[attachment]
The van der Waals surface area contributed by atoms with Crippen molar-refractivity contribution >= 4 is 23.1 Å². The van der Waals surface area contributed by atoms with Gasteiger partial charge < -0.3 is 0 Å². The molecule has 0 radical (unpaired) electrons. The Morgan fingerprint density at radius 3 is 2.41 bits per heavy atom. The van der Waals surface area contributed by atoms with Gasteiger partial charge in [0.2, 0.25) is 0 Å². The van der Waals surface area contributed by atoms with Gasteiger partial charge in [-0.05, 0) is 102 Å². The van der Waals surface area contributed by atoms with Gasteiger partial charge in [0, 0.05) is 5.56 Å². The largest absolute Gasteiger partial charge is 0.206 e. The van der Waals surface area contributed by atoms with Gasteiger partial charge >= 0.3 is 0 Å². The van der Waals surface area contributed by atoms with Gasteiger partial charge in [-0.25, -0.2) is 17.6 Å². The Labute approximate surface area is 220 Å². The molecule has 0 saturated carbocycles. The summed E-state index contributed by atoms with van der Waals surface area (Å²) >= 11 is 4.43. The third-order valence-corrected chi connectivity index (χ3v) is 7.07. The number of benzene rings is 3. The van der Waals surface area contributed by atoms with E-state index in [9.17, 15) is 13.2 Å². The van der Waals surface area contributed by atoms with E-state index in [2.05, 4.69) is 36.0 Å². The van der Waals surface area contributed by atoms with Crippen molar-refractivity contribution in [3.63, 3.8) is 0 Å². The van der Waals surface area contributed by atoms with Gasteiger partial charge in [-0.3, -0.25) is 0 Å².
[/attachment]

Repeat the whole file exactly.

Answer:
The van der Waals surface area contributed by atoms with Crippen molar-refractivity contribution >= 4 is 23.1 Å². The van der Waals surface area contributed by atoms with Gasteiger partial charge < -0.3 is 0 Å². The molecule has 0 radical (unpaired) electrons. The Morgan fingerprint density at radius 3 is 2.41 bits per heavy atom. The van der Waals surface area contributed by atoms with Gasteiger partial charge in [0.2, 0.25) is 0 Å². The van der Waals surface area contributed by atoms with Gasteiger partial charge in [-0.05, 0) is 102 Å². The van der Waals surface area contributed by atoms with Gasteiger partial charge in [0, 0.05) is 5.56 Å². The largest absolute Gasteiger partial charge is 0.206 e. The van der Waals surface area contributed by atoms with Gasteiger partial charge >= 0.3 is 0 Å². The van der Waals surface area contributed by atoms with Gasteiger partial charge in [-0.25, -0.2) is 17.6 Å². The Labute approximate surface area is 220 Å². The molecule has 0 saturated carbocycles. The summed E-state index contributed by atoms with van der Waals surface area (Å²) >= 11 is 4.43. The third-order valence-corrected chi connectivity index (χ3v) is 7.07. The number of benzene rings is 3. The van der Waals surface area contributed by atoms with E-state index in [9.17, 15) is 13.2 Å². The van der Waals surface area contributed by atoms with E-state index in [2.05, 4.69) is 36.0 Å². The van der Waals surface area contributed by atoms with Crippen molar-refractivity contribution in [3.63, 3.8) is 0 Å². The van der Waals surface area contributed by atoms with Gasteiger partial charge in [-0.3, -0.25) is 0 Å².